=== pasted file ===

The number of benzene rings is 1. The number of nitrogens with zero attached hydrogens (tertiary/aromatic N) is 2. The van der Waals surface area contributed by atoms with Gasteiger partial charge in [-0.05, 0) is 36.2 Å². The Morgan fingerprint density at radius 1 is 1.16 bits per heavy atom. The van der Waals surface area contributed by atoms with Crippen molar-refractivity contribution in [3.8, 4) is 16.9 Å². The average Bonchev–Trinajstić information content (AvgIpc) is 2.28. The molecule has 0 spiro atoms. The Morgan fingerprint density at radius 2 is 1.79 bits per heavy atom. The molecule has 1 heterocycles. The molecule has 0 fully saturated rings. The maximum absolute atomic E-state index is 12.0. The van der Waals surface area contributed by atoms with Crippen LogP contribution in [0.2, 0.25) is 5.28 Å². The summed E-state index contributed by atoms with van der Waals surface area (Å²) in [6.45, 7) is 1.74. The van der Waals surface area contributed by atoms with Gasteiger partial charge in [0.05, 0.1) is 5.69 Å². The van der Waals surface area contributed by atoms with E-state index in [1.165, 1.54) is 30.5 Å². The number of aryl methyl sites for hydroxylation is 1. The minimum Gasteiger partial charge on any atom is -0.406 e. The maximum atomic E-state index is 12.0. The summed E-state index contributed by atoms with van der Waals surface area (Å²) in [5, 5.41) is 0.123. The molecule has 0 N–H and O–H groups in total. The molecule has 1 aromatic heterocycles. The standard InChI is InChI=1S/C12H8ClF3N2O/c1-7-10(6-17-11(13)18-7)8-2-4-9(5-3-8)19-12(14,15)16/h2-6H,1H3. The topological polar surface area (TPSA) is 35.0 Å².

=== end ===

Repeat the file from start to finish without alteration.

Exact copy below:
The number of benzene rings is 1. The number of nitrogens with zero attached hydrogens (tertiary/aromatic N) is 2. The van der Waals surface area contributed by atoms with Gasteiger partial charge in [-0.05, 0) is 36.2 Å². The Morgan fingerprint density at radius 1 is 1.16 bits per heavy atom. The van der Waals surface area contributed by atoms with Crippen molar-refractivity contribution in [3.8, 4) is 16.9 Å². The average Bonchev–Trinajstić information content (AvgIpc) is 2.28. The molecule has 0 spiro atoms. The Morgan fingerprint density at radius 2 is 1.79 bits per heavy atom. The molecule has 1 heterocycles. The molecule has 0 fully saturated rings. The maximum absolute atomic E-state index is 12.0. The van der Waals surface area contributed by atoms with Crippen LogP contribution in [0.2, 0.25) is 5.28 Å². The summed E-state index contributed by atoms with van der Waals surface area (Å²) in [6.45, 7) is 1.74. The van der Waals surface area contributed by atoms with Gasteiger partial charge in [0.05, 0.1) is 5.69 Å². The van der Waals surface area contributed by atoms with E-state index in [1.165, 1.54) is 30.5 Å². The number of aryl methyl sites for hydroxylation is 1. The minimum Gasteiger partial charge on any atom is -0.406 e. The maximum atomic E-state index is 12.0. The summed E-state index contributed by atoms with van der Waals surface area (Å²) in [5, 5.41) is 0.123. The molecule has 0 N–H and O–H groups in total. The molecule has 1 aromatic heterocycles. The standard InChI is InChI=1S/C12H8ClF3N2O/c1-7-10(6-17-11(13)18-7)8-2-4-9(5-3-8)19-12(14,15)16/h2-6H,1H3. The topological polar surface area (TPSA) is 35.0 Å².